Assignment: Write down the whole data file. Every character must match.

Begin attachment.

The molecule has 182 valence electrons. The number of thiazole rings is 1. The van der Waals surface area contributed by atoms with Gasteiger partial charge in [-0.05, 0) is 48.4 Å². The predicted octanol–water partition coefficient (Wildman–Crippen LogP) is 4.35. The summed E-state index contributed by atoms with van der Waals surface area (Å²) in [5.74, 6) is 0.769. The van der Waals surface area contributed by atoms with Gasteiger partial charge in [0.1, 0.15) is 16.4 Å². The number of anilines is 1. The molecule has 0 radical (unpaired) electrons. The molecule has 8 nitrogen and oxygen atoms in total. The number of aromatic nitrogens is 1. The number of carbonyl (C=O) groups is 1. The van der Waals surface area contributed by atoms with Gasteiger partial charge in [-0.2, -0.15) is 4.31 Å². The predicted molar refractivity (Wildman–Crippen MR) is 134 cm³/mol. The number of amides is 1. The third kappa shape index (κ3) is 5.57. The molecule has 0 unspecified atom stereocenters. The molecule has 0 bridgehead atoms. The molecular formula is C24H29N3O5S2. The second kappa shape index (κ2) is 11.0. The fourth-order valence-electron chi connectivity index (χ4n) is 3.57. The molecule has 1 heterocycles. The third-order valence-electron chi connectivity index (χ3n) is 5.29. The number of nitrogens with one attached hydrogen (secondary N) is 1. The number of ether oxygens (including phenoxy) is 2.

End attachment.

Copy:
The molecule has 182 valence electrons. The number of thiazole rings is 1. The van der Waals surface area contributed by atoms with Gasteiger partial charge in [-0.05, 0) is 48.4 Å². The predicted octanol–water partition coefficient (Wildman–Crippen LogP) is 4.35. The summed E-state index contributed by atoms with van der Waals surface area (Å²) in [5.74, 6) is 0.769. The van der Waals surface area contributed by atoms with Gasteiger partial charge in [0.1, 0.15) is 16.4 Å². The number of anilines is 1. The molecule has 0 radical (unpaired) electrons. The molecule has 8 nitrogen and oxygen atoms in total. The number of aromatic nitrogens is 1. The number of carbonyl (C=O) groups is 1. The van der Waals surface area contributed by atoms with Gasteiger partial charge in [-0.2, -0.15) is 4.31 Å². The predicted molar refractivity (Wildman–Crippen MR) is 134 cm³/mol. The number of amides is 1. The third kappa shape index (κ3) is 5.57. The molecule has 0 unspecified atom stereocenters. The molecule has 0 bridgehead atoms. The molecular formula is C24H29N3O5S2. The second kappa shape index (κ2) is 11.0. The fourth-order valence-electron chi connectivity index (χ4n) is 3.57. The molecule has 1 heterocycles. The third-order valence-electron chi connectivity index (χ3n) is 5.29. The number of nitrogens with one attached hydrogen (secondary N) is 1. The number of ether oxygens (including phenoxy) is 2.